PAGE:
These feelings, combined with a constant lack of noticeable results, would convince me to give up every few months. It was just too hard to keep forcing myself to do things I hated when it seemed like I wasn’t moving any closer to the body that I wanted.
So when I stood on that scale for the last time, after a one-last-try-period of dedication, it was a seriously difficult pill to swallow.
I hadn’t gotten huge. I wasn’t swole. Even with a few hard-earned extra pounds, my body was eons away from looking like the lead of a Marvel movie. It just wasn’t going to happen for me, and it felt like sh*t to accept that.
That night I went home and scoured the internet for stories of people like me, hoping to find words of commiseration from thin guys about how impossible it was to gain weight. And while I did find a few things like that, what I found more of were blog posts and articles about people with my body type that eventually did put on a ton of muscle. For most of them, it took years of going through intense daily workouts and strict diets—and I suddenly realized how laughable my six months of four times at the gym per week was.
I considered what committing to that lifestyle would mean for me. For starters, I would have to sacrifice a lot to make it happen: A few extra hours every day, a ton of money on supplements, freedom to eat what I wanted… and these were all things that I enjoyed having. On the other hand, I also began to think seriously about what I would gain from committing to that life.
Well, I’d be absolutely jacked, obviously.
But what did that even matter? How would my life be measurably different? When I really thought about it, I couldn’t really find a good answer. Even though I wasn’t completely into my body, I never found getting dates to be a problem. So while I sometimes wished I looked different, I still had a ton of confidence stemming from, you know, being a nice, thoughtful human being, with diverse interests and a lot of ambition to do good things in the world.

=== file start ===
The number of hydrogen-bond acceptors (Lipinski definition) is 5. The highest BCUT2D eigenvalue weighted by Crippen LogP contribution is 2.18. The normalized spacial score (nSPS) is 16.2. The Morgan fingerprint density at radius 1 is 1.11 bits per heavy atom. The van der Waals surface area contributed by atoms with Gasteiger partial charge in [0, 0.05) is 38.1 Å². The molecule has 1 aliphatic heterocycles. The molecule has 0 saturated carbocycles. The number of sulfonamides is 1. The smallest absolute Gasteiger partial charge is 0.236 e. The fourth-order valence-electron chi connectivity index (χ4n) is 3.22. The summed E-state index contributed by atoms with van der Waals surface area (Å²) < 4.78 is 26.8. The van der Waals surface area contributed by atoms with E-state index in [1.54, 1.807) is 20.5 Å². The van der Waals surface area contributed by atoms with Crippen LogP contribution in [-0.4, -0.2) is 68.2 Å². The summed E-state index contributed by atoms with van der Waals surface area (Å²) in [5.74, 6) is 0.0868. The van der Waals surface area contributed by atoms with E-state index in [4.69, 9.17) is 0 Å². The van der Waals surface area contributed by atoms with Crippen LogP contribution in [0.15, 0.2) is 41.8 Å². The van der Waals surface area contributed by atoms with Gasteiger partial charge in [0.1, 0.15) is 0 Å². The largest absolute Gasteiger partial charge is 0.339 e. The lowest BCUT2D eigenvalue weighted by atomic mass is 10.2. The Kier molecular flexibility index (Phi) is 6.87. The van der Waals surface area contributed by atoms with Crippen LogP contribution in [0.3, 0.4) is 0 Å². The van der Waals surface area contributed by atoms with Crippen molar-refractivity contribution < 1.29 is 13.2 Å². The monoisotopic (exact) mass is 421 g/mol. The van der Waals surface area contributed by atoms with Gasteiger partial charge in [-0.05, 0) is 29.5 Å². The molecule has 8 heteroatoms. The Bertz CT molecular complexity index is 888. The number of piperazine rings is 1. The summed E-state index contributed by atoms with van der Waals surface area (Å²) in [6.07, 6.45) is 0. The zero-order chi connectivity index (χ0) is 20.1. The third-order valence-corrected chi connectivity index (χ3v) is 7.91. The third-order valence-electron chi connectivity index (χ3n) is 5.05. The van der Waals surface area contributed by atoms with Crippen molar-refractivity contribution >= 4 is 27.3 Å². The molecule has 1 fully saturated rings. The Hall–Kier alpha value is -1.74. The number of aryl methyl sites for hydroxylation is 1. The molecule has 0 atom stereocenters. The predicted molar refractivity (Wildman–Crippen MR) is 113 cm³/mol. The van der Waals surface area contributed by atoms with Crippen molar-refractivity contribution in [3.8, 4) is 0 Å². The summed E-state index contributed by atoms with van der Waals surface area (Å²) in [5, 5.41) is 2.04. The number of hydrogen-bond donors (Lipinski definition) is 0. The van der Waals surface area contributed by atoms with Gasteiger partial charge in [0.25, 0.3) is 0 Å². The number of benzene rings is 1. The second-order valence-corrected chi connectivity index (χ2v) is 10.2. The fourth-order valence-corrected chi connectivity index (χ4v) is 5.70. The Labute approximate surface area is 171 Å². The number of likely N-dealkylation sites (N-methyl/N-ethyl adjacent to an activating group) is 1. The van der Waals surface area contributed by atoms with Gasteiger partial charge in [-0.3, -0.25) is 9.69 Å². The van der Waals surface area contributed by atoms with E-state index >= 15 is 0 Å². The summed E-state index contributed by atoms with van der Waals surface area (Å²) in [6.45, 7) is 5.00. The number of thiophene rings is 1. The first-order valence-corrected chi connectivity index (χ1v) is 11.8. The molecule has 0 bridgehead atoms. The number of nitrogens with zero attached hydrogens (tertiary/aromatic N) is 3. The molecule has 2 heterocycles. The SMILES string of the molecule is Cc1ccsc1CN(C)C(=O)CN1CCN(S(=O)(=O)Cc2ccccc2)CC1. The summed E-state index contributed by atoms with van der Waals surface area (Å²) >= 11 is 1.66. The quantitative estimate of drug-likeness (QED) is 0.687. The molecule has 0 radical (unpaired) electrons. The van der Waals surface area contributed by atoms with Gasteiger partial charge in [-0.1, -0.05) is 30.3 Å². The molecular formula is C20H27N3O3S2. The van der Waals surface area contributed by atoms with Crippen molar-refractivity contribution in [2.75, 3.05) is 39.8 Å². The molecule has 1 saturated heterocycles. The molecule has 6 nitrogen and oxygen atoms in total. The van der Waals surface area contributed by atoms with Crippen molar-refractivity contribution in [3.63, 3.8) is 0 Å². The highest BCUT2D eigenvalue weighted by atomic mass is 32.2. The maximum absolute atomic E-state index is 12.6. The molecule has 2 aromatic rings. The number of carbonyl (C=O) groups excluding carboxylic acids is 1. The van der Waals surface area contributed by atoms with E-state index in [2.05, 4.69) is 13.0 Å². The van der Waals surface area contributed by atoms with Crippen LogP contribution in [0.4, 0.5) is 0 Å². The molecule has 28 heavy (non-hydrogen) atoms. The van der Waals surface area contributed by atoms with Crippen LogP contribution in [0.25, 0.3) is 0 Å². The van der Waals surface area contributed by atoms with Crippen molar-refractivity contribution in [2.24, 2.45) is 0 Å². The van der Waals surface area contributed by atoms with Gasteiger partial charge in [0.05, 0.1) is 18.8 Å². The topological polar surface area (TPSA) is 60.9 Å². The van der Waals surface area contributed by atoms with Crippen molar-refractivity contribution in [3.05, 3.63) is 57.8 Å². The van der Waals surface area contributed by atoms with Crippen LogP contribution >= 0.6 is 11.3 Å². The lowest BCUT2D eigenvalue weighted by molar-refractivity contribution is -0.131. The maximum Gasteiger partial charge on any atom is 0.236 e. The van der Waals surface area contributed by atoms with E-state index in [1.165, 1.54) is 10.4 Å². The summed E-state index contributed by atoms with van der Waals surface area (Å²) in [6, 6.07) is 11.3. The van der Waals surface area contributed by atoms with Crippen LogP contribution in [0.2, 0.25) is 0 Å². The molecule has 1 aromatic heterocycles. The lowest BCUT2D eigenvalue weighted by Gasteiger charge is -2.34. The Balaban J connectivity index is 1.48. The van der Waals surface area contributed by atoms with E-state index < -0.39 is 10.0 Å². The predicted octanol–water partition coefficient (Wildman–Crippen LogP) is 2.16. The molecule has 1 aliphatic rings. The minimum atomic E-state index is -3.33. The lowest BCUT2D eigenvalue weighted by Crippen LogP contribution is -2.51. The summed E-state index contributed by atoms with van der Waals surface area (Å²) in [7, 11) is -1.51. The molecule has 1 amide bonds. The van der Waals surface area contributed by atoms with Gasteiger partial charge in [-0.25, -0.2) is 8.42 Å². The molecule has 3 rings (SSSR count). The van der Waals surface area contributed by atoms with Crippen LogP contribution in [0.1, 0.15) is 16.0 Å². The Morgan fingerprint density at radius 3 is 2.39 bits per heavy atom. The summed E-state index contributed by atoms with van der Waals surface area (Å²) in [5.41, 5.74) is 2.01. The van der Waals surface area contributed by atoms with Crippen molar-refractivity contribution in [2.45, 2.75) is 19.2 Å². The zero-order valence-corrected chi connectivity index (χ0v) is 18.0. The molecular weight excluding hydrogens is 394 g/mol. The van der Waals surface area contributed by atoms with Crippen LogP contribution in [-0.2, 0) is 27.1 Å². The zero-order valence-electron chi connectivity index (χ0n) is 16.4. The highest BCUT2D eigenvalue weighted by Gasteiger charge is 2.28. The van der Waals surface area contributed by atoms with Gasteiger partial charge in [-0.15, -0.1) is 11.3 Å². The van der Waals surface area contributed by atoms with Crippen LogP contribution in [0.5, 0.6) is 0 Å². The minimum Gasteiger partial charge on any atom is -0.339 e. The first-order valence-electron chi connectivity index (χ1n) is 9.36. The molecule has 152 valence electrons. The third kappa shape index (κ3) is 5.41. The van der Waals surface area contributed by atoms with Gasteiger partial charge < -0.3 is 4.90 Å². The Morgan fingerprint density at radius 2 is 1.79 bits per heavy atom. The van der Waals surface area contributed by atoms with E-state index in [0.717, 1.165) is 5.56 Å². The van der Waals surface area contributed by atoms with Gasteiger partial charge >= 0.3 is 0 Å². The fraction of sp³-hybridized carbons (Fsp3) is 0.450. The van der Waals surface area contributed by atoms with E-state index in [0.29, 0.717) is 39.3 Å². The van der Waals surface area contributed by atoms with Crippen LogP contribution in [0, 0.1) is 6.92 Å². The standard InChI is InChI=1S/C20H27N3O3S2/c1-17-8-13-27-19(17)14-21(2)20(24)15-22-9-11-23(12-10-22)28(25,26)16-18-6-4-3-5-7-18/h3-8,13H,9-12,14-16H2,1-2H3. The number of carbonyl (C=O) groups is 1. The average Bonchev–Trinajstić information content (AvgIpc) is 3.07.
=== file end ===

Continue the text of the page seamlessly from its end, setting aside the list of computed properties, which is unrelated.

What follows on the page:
Turns out, I thought I should be big because… well, that’s just what we’re instructed to believe as men. And that really sucks.
When I realized that, things changed quickly. It was as if a weight was lifted off of my chest (pun intended). I stopped going to the gym and got into cycling, rock climbing, yoga, and surfing. I put down the chicken and rice, and ate the foods I actually liked—and I realized I loved eating so much I started working as a cook.
It was easy to keep physically active doing things I enjoyed, and pretty soon, I noticed serious improvements in my flexibility, strength, and agility. For the first time, I started to feel healthy in my own body, by my own standards—and it felt fantastic.
I know this struggle isn’t unique—most people, at some point in their lives, will compare themselves to some fantasy body planted in their head by a culture that worships a very narrow brand of attractiveness. But what gives me hope is this: When we resist the standards of all-the-same-looking Kardashians and Hemsworths, we make more room to see the real beauty in one another’s differences.
Nowadays, I’m still thin. But I can climb a wall, run a six-minute mile, and cover 200 miles of wilderness with a 50-pound pack on my back. Plus, my mom still thinks I’m cute. That’s healthy to me.
Andrew McMaster is a freelance writer. His work covers food culture and policy, as well as anything random, interesting, and important.